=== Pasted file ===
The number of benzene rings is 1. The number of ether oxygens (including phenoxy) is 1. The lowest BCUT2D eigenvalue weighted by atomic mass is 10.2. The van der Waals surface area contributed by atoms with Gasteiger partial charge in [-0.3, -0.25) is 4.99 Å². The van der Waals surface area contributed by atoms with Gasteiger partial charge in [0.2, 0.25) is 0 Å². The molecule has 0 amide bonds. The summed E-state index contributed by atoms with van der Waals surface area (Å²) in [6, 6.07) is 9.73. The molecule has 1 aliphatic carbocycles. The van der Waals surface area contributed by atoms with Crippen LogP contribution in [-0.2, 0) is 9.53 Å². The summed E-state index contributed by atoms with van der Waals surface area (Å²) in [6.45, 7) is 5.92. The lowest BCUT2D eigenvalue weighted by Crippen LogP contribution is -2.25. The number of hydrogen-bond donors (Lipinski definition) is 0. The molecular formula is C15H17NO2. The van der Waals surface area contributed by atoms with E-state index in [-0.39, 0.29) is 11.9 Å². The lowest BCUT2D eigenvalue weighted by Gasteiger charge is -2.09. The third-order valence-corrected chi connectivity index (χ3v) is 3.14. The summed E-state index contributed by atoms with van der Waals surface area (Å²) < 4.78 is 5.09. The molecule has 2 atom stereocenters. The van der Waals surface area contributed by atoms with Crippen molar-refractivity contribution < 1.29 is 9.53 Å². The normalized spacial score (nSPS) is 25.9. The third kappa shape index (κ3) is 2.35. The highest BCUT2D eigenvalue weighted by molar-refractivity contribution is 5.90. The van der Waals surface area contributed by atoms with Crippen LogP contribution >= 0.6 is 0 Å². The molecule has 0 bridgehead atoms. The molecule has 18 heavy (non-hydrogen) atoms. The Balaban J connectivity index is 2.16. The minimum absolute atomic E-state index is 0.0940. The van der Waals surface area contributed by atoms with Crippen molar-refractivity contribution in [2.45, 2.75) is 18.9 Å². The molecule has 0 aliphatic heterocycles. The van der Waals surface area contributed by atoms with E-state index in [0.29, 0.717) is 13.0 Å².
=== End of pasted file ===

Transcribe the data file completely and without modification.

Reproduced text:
The number of benzene rings is 1. The number of ether oxygens (including phenoxy) is 1. The lowest BCUT2D eigenvalue weighted by atomic mass is 10.2. The van der Waals surface area contributed by atoms with Gasteiger partial charge in [-0.3, -0.25) is 4.99 Å². The van der Waals surface area contributed by atoms with Gasteiger partial charge in [0.2, 0.25) is 0 Å². The molecule has 0 amide bonds. The summed E-state index contributed by atoms with van der Waals surface area (Å²) in [6, 6.07) is 9.73. The molecule has 1 aliphatic carbocycles. The van der Waals surface area contributed by atoms with Crippen LogP contribution in [-0.2, 0) is 9.53 Å². The summed E-state index contributed by atoms with van der Waals surface area (Å²) in [6.45, 7) is 5.92. The lowest BCUT2D eigenvalue weighted by Crippen LogP contribution is -2.25. The number of hydrogen-bond donors (Lipinski definition) is 0. The molecular formula is C15H17NO2. The van der Waals surface area contributed by atoms with E-state index in [-0.39, 0.29) is 11.9 Å². The lowest BCUT2D eigenvalue weighted by Gasteiger charge is -2.09. The third-order valence-corrected chi connectivity index (χ3v) is 3.14. The summed E-state index contributed by atoms with van der Waals surface area (Å²) < 4.78 is 5.09. The molecule has 2 atom stereocenters. The van der Waals surface area contributed by atoms with Crippen molar-refractivity contribution < 1.29 is 9.53 Å². The normalized spacial score (nSPS) is 25.9. The third kappa shape index (κ3) is 2.35. The highest BCUT2D eigenvalue weighted by molar-refractivity contribution is 5.90. The van der Waals surface area contributed by atoms with Crippen LogP contribution >= 0.6 is 0 Å². The molecule has 0 bridgehead atoms. The molecule has 18 heavy (non-hydrogen) atoms. The Balaban J connectivity index is 2.16. The minimum absolute atomic E-state index is 0.0940. The van der Waals surface area contributed by atoms with Crippen molar-refractivity contribution in [2.45, 2.75) is 18.9 Å². The molecule has 0 aliphatic heterocycles. The van der Waals surface area contributed by atoms with E-state index in [0.29, 0.717) is 13.0 Å².